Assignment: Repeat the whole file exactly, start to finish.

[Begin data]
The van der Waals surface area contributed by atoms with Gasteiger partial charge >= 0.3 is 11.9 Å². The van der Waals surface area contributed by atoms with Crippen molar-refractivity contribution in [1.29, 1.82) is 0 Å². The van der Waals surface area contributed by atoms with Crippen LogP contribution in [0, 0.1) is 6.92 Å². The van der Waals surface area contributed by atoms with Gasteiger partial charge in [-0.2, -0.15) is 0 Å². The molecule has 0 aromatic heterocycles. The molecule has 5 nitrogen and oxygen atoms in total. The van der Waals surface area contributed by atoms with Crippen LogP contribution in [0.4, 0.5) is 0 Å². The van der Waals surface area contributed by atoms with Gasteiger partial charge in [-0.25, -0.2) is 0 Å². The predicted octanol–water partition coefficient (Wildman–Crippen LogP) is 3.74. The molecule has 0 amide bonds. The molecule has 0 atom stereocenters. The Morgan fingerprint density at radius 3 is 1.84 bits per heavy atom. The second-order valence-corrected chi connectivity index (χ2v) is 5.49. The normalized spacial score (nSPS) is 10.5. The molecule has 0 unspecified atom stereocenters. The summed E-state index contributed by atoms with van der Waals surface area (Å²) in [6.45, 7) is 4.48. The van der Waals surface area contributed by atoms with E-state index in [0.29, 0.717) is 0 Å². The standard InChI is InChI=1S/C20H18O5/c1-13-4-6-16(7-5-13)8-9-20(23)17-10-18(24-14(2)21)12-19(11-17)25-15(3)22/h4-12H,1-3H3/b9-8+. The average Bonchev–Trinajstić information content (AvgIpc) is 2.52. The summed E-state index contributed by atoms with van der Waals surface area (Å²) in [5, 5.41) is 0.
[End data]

The van der Waals surface area contributed by atoms with Gasteiger partial charge >= 0.3 is 11.9 Å². The van der Waals surface area contributed by atoms with Crippen molar-refractivity contribution in [1.29, 1.82) is 0 Å². The van der Waals surface area contributed by atoms with Crippen LogP contribution in [0, 0.1) is 6.92 Å². The van der Waals surface area contributed by atoms with Gasteiger partial charge in [-0.2, -0.15) is 0 Å². The molecule has 0 aromatic heterocycles. The molecule has 5 nitrogen and oxygen atoms in total. The van der Waals surface area contributed by atoms with Crippen LogP contribution in [0.4, 0.5) is 0 Å². The van der Waals surface area contributed by atoms with Gasteiger partial charge in [-0.25, -0.2) is 0 Å². The predicted octanol–water partition coefficient (Wildman–Crippen LogP) is 3.74. The molecule has 0 amide bonds. The molecule has 0 atom stereocenters. The Morgan fingerprint density at radius 3 is 1.84 bits per heavy atom. The second-order valence-corrected chi connectivity index (χ2v) is 5.49. The normalized spacial score (nSPS) is 10.5. The molecule has 0 unspecified atom stereocenters. The summed E-state index contributed by atoms with van der Waals surface area (Å²) in [6.45, 7) is 4.48. The van der Waals surface area contributed by atoms with E-state index in [0.29, 0.717) is 0 Å². The standard InChI is InChI=1S/C20H18O5/c1-13-4-6-16(7-5-13)8-9-20(23)17-10-18(24-14(2)21)12-19(11-17)25-15(3)22/h4-12H,1-3H3/b9-8+. The average Bonchev–Trinajstić information content (AvgIpc) is 2.52. The summed E-state index contributed by atoms with van der Waals surface area (Å²) in [5, 5.41) is 0.